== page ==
The “Pain of the Problem” versus the “Pain of the Solution”
Marie Meyer, Ph.D. was a professor emeritus in the Psychology Department at Hofstra University, who taught that “people make changes only when the pain of the problem exceeds the pain of the solution.” For a person who is in the throes of a problem, solutions are often difficult to see. Then someone or something comes along (e.g., a family member, a friend, a book, a professional, a television program) and “poof” a solution becomes apparent. Problem solved, right? Not so fast. Even when an otherwise intelligent, rational person is made aware of a solution, there is one major hurdle that remains: The pain of the solution. You see, the problem brings obvious pain, but the solution also brings some “pain” in the form of physical effort, mental effort, emotional effort, cost, time, social pressure/stigma, etc. For example, let’s say that Bob has a “bad knee.” Initially, he hobbles a bit only when he first wakes, but then with a few minutes later he’s fine and off to the races. Over time, though, the knee gets worse and causes Bob discomfort all day. The orthopedist recommends knee replacement surgery. Bob declines, because the problem is not “that bad” and the solution of surgery brings with it a lot of pain. Of course, the knee gets progressively worse (i.e., the pain of the problem builds), and some other “less painful” solutions are tried, but fail or provide only temporary relief (e.g., use of ibuprofen, physical therapy, a heating pad, etc.). Six months later Bob is crippled in pain, and no longer able to go to work, socialize, or enjoy time at home. Low and behold, Bob chooses to have knee replacement surgery. Why did he change his perspective about the surgery? Because the “pain of the problem” (i.e., his “bad knee”) exceeded the “pain of the solution” (i.e., the physical, emotional, and financial cost of surgery and rehab). This cycle repeats itself in virtually every decision that we make about improving our position in life (e.g., behaviorally, medically, emotionally, financially), and this also applies to behavior management options and solutions that we may choose to use with our children.
Consider, for example Johnny, who demonstrates mild tantrum and aggressive behavior (e.g., incidents only occur at home, a couple of times per day, and only last a minute or so per incident). At that time, Johnny’s mother may reject a “big gun” solution like immediate and consistent “Time-out”. In the perception of Johnny’s mother, the “pain of the problem” does not exceed the “pain of the solution” (or, in plain English, “the problem is not that bad”). But if over time, Johnny’s tantrum and aggressive behavior worsen (e.g., he becomes aggressive in social settings, he is “kicked out” of daycare, he sustains tantrums for over 2 hours), then immediate and consistent use of “Time-out” may start to look very appealing to Johnny’s mother (even though it comes with the cost of physical effort, emotional effort, social pressure/stigma, inconveniences, etc.). Why did Johnny’s mother change her mind and accept the more intense solution of immediate and consistent “Time-out”? Because the “pain of the problem” exceeded the “pain of the solution” (or, in plain English, “the problem got bad enough”). To draw an analogy from History: Which wars are the toughest, those that were engaged in too soon, or those that were engaged in too late? Clearly, with 20/20 hindsight, most historians would agree that the later you engage an aggressor, the more difficult the war will be. Going to “war” over a particular behavior is not an easy decision, largely due to this very issue. At what point do you say “enough is enough” and when do you decide to “engage” and “take on” the problem?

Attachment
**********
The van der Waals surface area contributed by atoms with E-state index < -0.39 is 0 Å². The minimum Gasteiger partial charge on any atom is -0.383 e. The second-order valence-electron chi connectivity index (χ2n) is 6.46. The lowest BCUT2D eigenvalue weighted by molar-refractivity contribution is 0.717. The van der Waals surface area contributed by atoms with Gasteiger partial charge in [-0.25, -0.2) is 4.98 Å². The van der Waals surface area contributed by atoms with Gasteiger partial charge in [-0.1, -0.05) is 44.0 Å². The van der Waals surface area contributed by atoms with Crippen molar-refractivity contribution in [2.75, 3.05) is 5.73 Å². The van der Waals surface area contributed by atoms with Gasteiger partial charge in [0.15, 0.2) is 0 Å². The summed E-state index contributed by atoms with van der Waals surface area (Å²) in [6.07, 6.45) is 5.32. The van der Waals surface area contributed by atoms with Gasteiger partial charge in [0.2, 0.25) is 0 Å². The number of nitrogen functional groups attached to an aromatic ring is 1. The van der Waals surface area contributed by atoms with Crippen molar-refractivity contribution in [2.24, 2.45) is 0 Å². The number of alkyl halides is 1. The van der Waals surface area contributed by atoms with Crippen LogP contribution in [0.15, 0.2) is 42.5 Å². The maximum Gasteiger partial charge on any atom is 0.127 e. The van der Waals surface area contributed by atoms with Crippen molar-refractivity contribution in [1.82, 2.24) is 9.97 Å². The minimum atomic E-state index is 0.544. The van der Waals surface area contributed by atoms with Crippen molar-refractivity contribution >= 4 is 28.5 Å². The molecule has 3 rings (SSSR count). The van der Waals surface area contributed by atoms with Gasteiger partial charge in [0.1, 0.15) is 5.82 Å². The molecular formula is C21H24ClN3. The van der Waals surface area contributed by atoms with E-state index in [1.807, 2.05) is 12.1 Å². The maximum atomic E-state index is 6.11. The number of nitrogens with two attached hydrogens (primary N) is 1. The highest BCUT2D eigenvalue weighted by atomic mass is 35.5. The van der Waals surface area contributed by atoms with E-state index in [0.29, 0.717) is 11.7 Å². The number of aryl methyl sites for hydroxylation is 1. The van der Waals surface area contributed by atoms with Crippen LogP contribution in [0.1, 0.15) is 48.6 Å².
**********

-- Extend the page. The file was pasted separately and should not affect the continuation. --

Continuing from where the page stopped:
While this may seem like a basic point as laid out in these simple examples above, in practice, this issue represents a significant impediment for otherwise intelligent, rational parents who want to implement behavior management changes for their children. When viewed in terms of the “pain of the problem” versus the “pain of the solution,” “Maximum Strength Parents” can more clearly “weigh” the problem and then make a comparison to the costs and benefits of various solutions that are identified. Indeed, as Professor Marie Meyer taught for years, “people make changes only when the pain of the problem exceeds the pain of the solution.”